An incorrectly adjusted TP sensor can also mislead the ECM into interpreting the throttle position as higher than it should be. Adjusting the sensor correctly might sometimes solve the problem.

Repairing the P2622 Code

Fixing the OBD-II Code P2622 depends on the exact issue that’s causing it. By using a code scanner, you can identify the root of the problem:

1. Inspect and Repair the TP Sensor

If the TP sensor is faulty, the best remedy is to replace it altogether. However, you can inspect the sensor’s wiring harness and connectors to ensure they are in good condition. Ensure all connections are tight and repair any wires that may be corroded or frayed.

2. Check and Repair the Wiring Harness

Check the wiring harness for breaks or fraying along its length. Repair them by cutting out the affected section and splicing in a new section.

3. Fix Damaged Connectors

Repair any corroded or damaged connectors, replace blown fuses, and make sure all connections are tight and secure.

4. Check the ECM, Replace if Necessary

Diagnosing an ECM problem or software issue might be harder. If nothing seems to fix the OBD-II code P2622, the possible culprit is the computer. In such a scenario, diagnose with the aid of specialized diagnostic tools and replace the ECM or upgrade its software.


1. Can I drive my vehicle with the P2622 code on?

Driving a car with the P2622 code on may cause further damage to the engine, potentially leading to costly repairs. It would be best to avoid driving the vehicle until you have it diagnosed and repaired.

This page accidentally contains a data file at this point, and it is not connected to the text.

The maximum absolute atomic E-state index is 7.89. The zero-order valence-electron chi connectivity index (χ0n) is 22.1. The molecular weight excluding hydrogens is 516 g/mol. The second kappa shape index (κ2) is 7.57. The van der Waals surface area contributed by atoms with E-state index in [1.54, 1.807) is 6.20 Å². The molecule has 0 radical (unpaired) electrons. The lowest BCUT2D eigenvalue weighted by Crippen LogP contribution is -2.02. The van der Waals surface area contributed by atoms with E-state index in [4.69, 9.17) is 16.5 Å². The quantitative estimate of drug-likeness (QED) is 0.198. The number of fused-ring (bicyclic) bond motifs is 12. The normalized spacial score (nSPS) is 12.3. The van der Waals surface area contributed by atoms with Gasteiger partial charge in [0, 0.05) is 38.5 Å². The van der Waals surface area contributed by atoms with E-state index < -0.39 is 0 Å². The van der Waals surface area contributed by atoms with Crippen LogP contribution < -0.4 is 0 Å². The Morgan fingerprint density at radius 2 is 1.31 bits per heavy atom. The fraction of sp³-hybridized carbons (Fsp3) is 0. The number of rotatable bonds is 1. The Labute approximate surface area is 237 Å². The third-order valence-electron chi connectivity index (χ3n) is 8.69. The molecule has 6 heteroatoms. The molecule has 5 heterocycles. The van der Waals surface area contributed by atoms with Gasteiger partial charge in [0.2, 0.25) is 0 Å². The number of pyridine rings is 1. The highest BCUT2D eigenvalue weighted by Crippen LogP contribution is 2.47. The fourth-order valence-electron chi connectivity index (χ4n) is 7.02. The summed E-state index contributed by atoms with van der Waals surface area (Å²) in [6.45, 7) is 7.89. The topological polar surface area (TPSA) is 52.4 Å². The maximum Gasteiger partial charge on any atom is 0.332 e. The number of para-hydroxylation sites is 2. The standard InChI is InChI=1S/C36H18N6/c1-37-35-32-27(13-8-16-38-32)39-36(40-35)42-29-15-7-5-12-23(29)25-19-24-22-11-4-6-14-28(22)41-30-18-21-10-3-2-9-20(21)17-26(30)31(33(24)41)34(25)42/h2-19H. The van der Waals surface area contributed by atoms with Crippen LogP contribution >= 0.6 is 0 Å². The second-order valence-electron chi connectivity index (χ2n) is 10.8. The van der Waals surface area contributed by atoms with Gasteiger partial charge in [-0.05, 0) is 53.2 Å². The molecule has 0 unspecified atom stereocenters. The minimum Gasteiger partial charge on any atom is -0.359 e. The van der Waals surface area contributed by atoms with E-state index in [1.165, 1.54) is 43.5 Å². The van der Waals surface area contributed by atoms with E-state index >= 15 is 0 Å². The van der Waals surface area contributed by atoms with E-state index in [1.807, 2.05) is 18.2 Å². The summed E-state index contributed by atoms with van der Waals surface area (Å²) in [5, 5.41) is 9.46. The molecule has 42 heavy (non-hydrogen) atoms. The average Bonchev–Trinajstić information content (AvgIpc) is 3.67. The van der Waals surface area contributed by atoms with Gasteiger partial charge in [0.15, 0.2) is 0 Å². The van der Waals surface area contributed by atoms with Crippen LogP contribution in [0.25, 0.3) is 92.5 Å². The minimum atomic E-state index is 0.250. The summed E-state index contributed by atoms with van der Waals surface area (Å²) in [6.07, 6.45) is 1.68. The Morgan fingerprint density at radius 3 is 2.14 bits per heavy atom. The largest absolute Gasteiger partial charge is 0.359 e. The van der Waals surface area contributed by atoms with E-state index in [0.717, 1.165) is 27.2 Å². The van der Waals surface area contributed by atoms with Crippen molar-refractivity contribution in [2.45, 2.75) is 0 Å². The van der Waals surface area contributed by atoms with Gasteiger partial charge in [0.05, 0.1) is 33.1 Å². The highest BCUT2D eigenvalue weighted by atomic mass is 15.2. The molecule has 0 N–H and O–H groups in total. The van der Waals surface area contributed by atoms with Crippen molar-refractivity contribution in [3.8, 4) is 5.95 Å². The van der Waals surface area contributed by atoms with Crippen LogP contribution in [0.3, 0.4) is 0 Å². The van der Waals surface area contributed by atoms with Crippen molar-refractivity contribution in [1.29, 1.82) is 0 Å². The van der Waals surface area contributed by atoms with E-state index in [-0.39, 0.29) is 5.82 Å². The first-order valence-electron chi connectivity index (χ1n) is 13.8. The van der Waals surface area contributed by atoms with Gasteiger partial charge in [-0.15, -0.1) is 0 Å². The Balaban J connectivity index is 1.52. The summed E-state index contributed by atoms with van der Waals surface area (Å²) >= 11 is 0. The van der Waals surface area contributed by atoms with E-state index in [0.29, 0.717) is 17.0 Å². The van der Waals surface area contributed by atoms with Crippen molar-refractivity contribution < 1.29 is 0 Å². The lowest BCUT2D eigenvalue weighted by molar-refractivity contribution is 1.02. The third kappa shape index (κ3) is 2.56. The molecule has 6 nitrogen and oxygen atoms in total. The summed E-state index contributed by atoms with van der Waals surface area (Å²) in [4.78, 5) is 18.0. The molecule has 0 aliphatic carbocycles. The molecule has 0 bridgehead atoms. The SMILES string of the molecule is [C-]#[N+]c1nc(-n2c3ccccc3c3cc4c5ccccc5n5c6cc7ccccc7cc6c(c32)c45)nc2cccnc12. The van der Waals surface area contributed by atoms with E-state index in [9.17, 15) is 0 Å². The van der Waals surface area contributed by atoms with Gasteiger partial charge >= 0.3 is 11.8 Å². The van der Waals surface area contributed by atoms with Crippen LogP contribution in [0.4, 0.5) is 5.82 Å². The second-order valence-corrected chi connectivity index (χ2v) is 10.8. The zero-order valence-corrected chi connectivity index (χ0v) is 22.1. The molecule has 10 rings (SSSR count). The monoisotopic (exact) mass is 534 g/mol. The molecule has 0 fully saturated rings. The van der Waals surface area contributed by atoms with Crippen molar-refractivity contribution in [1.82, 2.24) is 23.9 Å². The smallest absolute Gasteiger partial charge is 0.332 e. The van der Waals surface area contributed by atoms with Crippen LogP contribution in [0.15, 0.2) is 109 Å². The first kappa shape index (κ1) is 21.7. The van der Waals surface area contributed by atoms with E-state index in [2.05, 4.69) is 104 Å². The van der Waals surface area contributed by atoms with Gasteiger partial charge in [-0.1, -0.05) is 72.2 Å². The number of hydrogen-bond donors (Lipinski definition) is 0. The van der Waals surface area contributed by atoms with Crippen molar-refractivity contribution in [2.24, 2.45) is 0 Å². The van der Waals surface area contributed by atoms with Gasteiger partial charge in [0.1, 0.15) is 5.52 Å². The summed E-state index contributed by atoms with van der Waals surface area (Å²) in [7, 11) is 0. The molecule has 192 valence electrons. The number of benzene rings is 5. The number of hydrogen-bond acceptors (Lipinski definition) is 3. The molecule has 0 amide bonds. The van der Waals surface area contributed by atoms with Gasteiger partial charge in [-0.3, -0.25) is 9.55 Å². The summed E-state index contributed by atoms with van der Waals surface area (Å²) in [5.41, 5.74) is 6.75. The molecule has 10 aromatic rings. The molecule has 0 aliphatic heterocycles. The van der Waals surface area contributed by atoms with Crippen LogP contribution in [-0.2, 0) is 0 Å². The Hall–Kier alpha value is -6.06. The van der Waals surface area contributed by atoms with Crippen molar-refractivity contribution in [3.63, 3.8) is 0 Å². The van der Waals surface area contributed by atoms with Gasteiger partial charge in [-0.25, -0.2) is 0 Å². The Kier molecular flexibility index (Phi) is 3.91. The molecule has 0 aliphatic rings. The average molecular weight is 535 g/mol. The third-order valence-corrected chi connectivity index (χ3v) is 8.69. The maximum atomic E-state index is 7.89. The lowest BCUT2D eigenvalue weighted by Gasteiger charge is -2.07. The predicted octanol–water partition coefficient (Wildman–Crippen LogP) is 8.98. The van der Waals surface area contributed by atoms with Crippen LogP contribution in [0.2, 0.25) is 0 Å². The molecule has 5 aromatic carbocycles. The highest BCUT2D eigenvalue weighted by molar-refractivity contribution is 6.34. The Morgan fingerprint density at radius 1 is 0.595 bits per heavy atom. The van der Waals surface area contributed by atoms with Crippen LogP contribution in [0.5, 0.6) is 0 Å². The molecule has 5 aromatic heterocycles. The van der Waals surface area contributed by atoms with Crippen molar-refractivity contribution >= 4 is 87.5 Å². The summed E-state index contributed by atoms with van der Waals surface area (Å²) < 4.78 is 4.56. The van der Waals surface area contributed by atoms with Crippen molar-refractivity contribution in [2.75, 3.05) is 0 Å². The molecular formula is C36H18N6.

2. How much does it cost to fix OBD-II Code P2622?

The cost of repairing P2622 varies depending on the severity and cause of the issue. You can avoid additional costs by diagnosing and fixing the issue promptly.

3. How long does it take to fix the P2622 code?

The time required to repair OBD-II Code P2622 also varies depending on the root cause of the issue. A typical repair time can range from one to five hours, depending on your mechanic.

4. Can I fix the P2622 code myself?

The P2622 code is best diagnosed by a professional mechanic who has the necessary diagnostic equipment. In a bid to avoid unintended damage, an untrained individual is discouraged from attempting the repair themselves.

5. What are the benefits of fixing the P2622 code?

Fixing the P2622 code will result in better engine performance, a return to improved fuel efficiency, an increase in the vehicle’s lifespan, and better driving experience.


OBD-II Code P2622 often indicates a problem with the Throttle Position Sensor output circuit, with several possible causes. Regular engine scanning helps detect issues before they turn into major problems, allowing for timely and inexpensive repairs. As a car owner, you should always ensure that your car is serviced on time and keep an eye on the dashboard for any trouble indications. With proper diagnosis and repairs, you will enhance your vehicle’s performance and extend its lifespan.